One of the most interesting things for me as a watch collector/enthusiast is when a timepiece can be personalized or otherwise customized for its owner. A personalized watch has two main advantages over a “stock” watch, and that is offering additional exclusivity, as well as added relevancy to its specific owner. Today I review a “fully” Swiss made mechanical Brüggler Chronograph watch whose unique selling point is the ability for consumers to use Brüggler’s online interface to select from a long list of colors and options to make a timepiece specifically suited to them.

The Brüggler Chronograph itself is the eponymous brand creation of Michael Brüggler, who had the mission to combine the appeal he found from getting a personalized watch, with his respect for watches produced in his native Switzerland. It’s a small brand like so many others these days, but what makes it a bit different is just how Swiss the watch is – not relying on foreign-made parts. More interesting is the fact that many of the parts are made on order, rather than Brüggler’s production partner choosing components from a parts bin. My understanding is that only after a watch dial is chosen and purchased, does it go into production. That alone makes it different than the vast majority of timepieces out there that you can personalize via an online interface.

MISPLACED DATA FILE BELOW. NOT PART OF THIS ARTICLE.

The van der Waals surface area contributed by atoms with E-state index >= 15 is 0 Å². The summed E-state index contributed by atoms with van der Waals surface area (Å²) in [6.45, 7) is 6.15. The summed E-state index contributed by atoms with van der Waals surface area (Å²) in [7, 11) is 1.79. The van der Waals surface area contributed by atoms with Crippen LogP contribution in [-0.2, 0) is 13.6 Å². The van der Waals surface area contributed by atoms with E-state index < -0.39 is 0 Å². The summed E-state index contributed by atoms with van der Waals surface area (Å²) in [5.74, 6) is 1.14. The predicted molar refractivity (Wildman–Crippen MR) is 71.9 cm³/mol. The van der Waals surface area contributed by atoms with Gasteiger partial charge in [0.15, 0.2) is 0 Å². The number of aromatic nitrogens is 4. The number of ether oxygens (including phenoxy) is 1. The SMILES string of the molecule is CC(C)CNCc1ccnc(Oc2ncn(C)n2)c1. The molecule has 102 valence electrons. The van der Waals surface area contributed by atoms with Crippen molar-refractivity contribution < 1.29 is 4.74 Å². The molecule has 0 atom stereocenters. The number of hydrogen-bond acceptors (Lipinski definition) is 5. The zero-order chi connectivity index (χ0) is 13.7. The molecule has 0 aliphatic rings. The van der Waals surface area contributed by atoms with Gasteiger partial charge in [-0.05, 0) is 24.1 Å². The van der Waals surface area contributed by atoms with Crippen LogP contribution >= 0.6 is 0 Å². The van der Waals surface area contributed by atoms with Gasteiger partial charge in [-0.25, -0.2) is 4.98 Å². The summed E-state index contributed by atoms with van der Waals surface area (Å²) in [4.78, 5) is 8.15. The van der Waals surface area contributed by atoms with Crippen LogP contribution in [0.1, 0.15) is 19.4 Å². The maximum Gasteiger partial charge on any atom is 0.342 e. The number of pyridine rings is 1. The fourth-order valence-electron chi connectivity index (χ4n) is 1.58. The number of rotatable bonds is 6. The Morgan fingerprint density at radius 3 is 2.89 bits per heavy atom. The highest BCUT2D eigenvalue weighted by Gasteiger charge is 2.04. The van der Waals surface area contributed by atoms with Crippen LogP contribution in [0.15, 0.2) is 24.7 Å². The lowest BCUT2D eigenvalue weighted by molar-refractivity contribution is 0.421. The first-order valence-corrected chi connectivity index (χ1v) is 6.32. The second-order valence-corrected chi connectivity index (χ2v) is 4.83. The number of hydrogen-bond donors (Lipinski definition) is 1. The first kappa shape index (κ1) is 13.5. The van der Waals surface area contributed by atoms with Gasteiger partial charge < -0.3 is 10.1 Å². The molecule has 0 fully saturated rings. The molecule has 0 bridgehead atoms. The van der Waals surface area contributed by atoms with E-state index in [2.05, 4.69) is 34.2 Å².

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Brüggler watches do however have an uphill battle to climb. For one thing, given that its movement, case, dial, and bracelet are produced in Switzerland, it necessarily costs more than watches whose parts are produced in places such as the Far East. Second, at prices averaging around 5,000 Swiss Francs, Brüggler is in direct competition with a lot of very well-known Swiss watch brands who come to the table with more product selection, history, awareness, and seeming legitimacy than Brüggler. These struggles are real, but with that said there are some definite good instances where getting a Brüggler timepiece can make sense for a consumer seeking its particular blend of features and value propositions.

For review is a Brüggler timepiece I designed with Michael Brüggler himself. We recorded the chat we had when he guided me through designing something on the Brüggler website. Unfortunately, I don’t think Mr. Brüggler can make this service available to everyone (but it was very helpful to me). I recorded the process because I think it is important to demonstrate how most everyone finds it challenging, but ultimately rewarding to design something by themselves. The truth is that more people don’t customize or personalize products (even when it is made easy) because making the choice of what something should look like is hard.